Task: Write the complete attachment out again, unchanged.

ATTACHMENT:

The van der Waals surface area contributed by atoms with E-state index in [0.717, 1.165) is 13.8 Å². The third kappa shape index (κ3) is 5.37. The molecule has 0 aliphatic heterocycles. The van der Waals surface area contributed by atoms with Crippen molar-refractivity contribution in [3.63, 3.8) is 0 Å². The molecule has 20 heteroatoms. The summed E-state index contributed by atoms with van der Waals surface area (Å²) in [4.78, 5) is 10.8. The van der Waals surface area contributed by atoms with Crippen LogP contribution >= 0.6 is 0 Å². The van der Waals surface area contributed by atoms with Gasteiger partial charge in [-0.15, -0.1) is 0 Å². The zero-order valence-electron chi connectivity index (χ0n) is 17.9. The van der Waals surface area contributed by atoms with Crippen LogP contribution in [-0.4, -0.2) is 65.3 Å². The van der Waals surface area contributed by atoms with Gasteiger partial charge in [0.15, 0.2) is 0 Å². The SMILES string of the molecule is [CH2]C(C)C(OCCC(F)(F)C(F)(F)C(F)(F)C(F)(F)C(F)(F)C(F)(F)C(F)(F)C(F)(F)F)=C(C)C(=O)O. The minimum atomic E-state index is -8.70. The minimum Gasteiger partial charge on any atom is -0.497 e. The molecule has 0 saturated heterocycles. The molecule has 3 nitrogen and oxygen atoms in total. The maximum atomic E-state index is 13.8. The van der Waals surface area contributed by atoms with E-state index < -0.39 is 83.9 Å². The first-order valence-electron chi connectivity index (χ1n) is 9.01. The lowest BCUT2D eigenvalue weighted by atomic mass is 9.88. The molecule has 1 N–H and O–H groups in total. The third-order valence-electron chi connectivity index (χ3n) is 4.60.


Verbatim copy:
The van der Waals surface area contributed by atoms with E-state index in [0.717, 1.165) is 13.8 Å². The third kappa shape index (κ3) is 5.37. The molecule has 0 aliphatic heterocycles. The van der Waals surface area contributed by atoms with Crippen molar-refractivity contribution in [3.63, 3.8) is 0 Å². The molecule has 20 heteroatoms. The summed E-state index contributed by atoms with van der Waals surface area (Å²) in [4.78, 5) is 10.8. The van der Waals surface area contributed by atoms with Crippen LogP contribution >= 0.6 is 0 Å². The van der Waals surface area contributed by atoms with Gasteiger partial charge in [-0.15, -0.1) is 0 Å². The zero-order valence-electron chi connectivity index (χ0n) is 17.9. The van der Waals surface area contributed by atoms with Crippen LogP contribution in [-0.4, -0.2) is 65.3 Å². The van der Waals surface area contributed by atoms with Gasteiger partial charge in [0.15, 0.2) is 0 Å². The SMILES string of the molecule is [CH2]C(C)C(OCCC(F)(F)C(F)(F)C(F)(F)C(F)(F)C(F)(F)C(F)(F)C(F)(F)C(F)(F)F)=C(C)C(=O)O. The minimum atomic E-state index is -8.70. The minimum Gasteiger partial charge on any atom is -0.497 e. The molecule has 0 saturated heterocycles. The molecule has 3 nitrogen and oxygen atoms in total. The maximum atomic E-state index is 13.8. The van der Waals surface area contributed by atoms with E-state index < -0.39 is 83.9 Å². The first-order valence-electron chi connectivity index (χ1n) is 9.01. The lowest BCUT2D eigenvalue weighted by atomic mass is 9.88. The molecule has 1 N–H and O–H groups in total. The third-order valence-electron chi connectivity index (χ3n) is 4.60.